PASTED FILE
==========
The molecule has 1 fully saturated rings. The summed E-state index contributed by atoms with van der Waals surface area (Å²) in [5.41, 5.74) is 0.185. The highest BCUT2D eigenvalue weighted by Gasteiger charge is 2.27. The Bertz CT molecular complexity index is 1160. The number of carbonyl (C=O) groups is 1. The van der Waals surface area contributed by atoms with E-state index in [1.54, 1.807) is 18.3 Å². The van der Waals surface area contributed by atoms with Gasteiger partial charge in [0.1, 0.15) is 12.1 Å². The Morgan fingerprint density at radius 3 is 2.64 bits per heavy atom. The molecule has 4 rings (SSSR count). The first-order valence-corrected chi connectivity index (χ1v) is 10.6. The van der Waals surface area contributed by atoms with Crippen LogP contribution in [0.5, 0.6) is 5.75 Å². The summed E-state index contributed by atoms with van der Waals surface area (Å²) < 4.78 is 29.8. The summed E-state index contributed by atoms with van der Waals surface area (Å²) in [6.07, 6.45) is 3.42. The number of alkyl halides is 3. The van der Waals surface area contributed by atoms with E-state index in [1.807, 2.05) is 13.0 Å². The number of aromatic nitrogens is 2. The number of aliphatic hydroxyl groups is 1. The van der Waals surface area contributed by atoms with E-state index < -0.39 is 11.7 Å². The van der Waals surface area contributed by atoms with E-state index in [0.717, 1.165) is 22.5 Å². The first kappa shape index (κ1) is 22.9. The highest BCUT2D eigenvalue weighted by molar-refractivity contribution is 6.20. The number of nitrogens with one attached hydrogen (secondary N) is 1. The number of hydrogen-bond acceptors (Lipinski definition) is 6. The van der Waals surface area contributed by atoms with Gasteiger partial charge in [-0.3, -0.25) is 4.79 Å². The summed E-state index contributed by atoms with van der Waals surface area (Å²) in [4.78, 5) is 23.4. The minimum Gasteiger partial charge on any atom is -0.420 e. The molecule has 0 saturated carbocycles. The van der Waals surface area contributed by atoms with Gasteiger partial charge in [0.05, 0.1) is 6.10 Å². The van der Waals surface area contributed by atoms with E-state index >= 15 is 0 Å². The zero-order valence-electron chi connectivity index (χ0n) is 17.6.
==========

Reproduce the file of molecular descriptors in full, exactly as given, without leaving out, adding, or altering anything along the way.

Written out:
The molecule has 1 fully saturated rings. The summed E-state index contributed by atoms with van der Waals surface area (Å²) in [5.41, 5.74) is 0.185. The highest BCUT2D eigenvalue weighted by Gasteiger charge is 2.27. The Bertz CT molecular complexity index is 1160. The number of carbonyl (C=O) groups is 1. The van der Waals surface area contributed by atoms with E-state index in [1.54, 1.807) is 18.3 Å². The van der Waals surface area contributed by atoms with Gasteiger partial charge in [0.1, 0.15) is 12.1 Å². The Morgan fingerprint density at radius 3 is 2.64 bits per heavy atom. The molecule has 4 rings (SSSR count). The first-order valence-corrected chi connectivity index (χ1v) is 10.6. The van der Waals surface area contributed by atoms with Crippen LogP contribution in [0.5, 0.6) is 5.75 Å². The summed E-state index contributed by atoms with van der Waals surface area (Å²) < 4.78 is 29.8. The summed E-state index contributed by atoms with van der Waals surface area (Å²) in [6.07, 6.45) is 3.42. The number of alkyl halides is 3. The van der Waals surface area contributed by atoms with E-state index in [1.807, 2.05) is 13.0 Å². The number of aromatic nitrogens is 2. The number of aliphatic hydroxyl groups is 1. The van der Waals surface area contributed by atoms with E-state index < -0.39 is 11.7 Å². The van der Waals surface area contributed by atoms with E-state index in [0.717, 1.165) is 22.5 Å². The first kappa shape index (κ1) is 22.9. The highest BCUT2D eigenvalue weighted by molar-refractivity contribution is 6.20. The number of nitrogens with one attached hydrogen (secondary N) is 1. The number of hydrogen-bond acceptors (Lipinski definition) is 6. The van der Waals surface area contributed by atoms with Gasteiger partial charge in [-0.3, -0.25) is 4.79 Å². The summed E-state index contributed by atoms with van der Waals surface area (Å²) in [4.78, 5) is 23.4. The minimum Gasteiger partial charge on any atom is -0.420 e. The molecule has 0 saturated carbocycles. The van der Waals surface area contributed by atoms with Gasteiger partial charge in [0.05, 0.1) is 6.10 Å². The van der Waals surface area contributed by atoms with E-state index >= 15 is 0 Å². The zero-order valence-electron chi connectivity index (χ0n) is 17.6.